It was, then, in the midst of this scene of darkness, apostasy, and blood, that forth came the great Tishbite. The Jewish prophets were compared to vigilant watch-dogs. But Elijah was no "dumb dog that cannot bark;" "sleeping, lying down, loving to slumber." His was not the trumpet to give forth a wavering or uncertain sound. Standing face to face with guilty Ahab, he startles him with the avowal--"My God--the God of Israel--the God of your Fathers--and he who ought to be your God--JEHOVAH lives!" "As the Lord God of Israel lives, before whom I stand, there shall not be dew nor rain these years, but according to my word." To understand aright the force of this assertion, we must view it in the same light as the subsequent scene on Mount Carmel, that is, as a challenge made by the Prophet to settle the question by a solemn appeal to the great power or powers (be who they may) who rule the universe, and who have the elements of nature under their control. It was as if he had said to his royal master--'I shall prove that your base idolatries cannot aid you in the hour of need. I shall undertake to demonstrate that a plurality of gods is but a plurality of nonentities. Here is the test. In the name of my God I utter it. You have invested the Baal you worship with lordship over the processes of outer nature--you have your pretended Baal or lord who has the clouds of heaven in his hand--who can unseal or close their watery treasures at his will. You have your pretended deity--who spangles morning by morning the pastures on the hills of Israel with dew-drops, or leaves them dry like the fleece of Gideon. I shall disprove your polytheism--I shall unmask the lie of these Phoenician priests whom you feed at the royal table--I shall solve the momentous problem, not by word, but by dreadful deed. I shall prove that this dew and these rain-clouds are not Baal's giving; that his priests might rend the sky from morn to even with importunate supplication, and there would be no response. But I shall demonstrate that they are in the hands of that "living God," whose servant I am, and "before whom," though unseen, "I stand." And here will be the proof. I assert, in the name and by the authority of Him whom I worship, and whose unworthy servant I am, that neither Dew nor Rain shall fall on the parched plains and valleys of Israel except at my bidding. From this day henceforth these skies shall be as brass, and this earth as iron. Let your Baal throng disprove it if they can. Let them, if they can, thwart this act of delegated omnipotence. Let them, if they can, force open the bolted doors of heaven, and exude dew-drops from the gasping earth. Let them, if they can, bribe the miser fountains to unlock their hoarded treasures. Then, but not until then, will I listen to the tale of your dumb idols, and renounce my belief in that Great Being who makes the clouds His chariot--who gives rain from heaven, and fruitful seasons, filling our hearts with food and with gladness. I know my God lives. From this day forth, trees and grass scorched and blighted--the arrested growth of the vegetable world--waterless channels and cattle lowing on hungry pastures, during "these years," shall prove the truth of my solemn declaration.'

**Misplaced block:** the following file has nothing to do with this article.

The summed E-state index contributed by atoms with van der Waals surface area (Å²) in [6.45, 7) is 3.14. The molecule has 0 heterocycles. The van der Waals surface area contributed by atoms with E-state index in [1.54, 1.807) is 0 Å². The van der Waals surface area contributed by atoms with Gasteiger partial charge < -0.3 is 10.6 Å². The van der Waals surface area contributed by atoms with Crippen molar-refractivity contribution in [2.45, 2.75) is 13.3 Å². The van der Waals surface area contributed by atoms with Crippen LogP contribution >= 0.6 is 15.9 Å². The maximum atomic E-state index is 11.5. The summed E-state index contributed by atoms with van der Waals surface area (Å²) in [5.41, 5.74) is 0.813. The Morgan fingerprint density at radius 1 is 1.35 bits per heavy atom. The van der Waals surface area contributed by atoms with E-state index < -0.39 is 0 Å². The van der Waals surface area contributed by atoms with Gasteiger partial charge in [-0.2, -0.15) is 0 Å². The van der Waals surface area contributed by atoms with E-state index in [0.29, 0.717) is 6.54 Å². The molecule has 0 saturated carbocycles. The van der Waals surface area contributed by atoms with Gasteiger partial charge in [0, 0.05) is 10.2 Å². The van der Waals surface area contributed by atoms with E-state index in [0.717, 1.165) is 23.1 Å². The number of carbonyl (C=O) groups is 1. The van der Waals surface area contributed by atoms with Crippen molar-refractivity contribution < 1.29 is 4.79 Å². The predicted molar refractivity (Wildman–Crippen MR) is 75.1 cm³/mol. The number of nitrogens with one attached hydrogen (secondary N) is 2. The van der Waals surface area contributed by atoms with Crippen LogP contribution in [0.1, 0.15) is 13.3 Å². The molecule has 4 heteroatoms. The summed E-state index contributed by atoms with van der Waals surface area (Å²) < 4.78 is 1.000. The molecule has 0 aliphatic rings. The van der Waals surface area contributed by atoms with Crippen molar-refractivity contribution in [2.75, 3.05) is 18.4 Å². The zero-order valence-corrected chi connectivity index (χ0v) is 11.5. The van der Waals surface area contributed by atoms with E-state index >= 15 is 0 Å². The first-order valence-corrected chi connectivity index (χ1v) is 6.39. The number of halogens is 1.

We are told of no reply on the part of Ahab. He may have been struck dumb--quailing under the withering words--or perhaps the sequel may rather intimate that his brow darkened with vengeance, and that he turned to his palace to take summary means of avenging and rebuking "the madness of the prophet." Be this as it may, it is enough for us to know that as months rolled on, it became terribly evident that nature all around--the heavens above and the earth beneath--confirmed the utterances of the man of God. The blossoms of the fig-tree drooped--the shoutings of the vintage in the fruitful valleys of Ephraim and Zebulon ceased--no oil was distilled from the olive-tree--the flocks pined and languished in field and stall--a fearful famine overspread the land--while the feeble remnant of the faithful, in their cave-retreats, sang together that song of Zion--"By terrible things in righteousness will you answer us, O God of our salvation."

We shall close the chapter with a few practical lessons from this opening portion of the Prophet's history.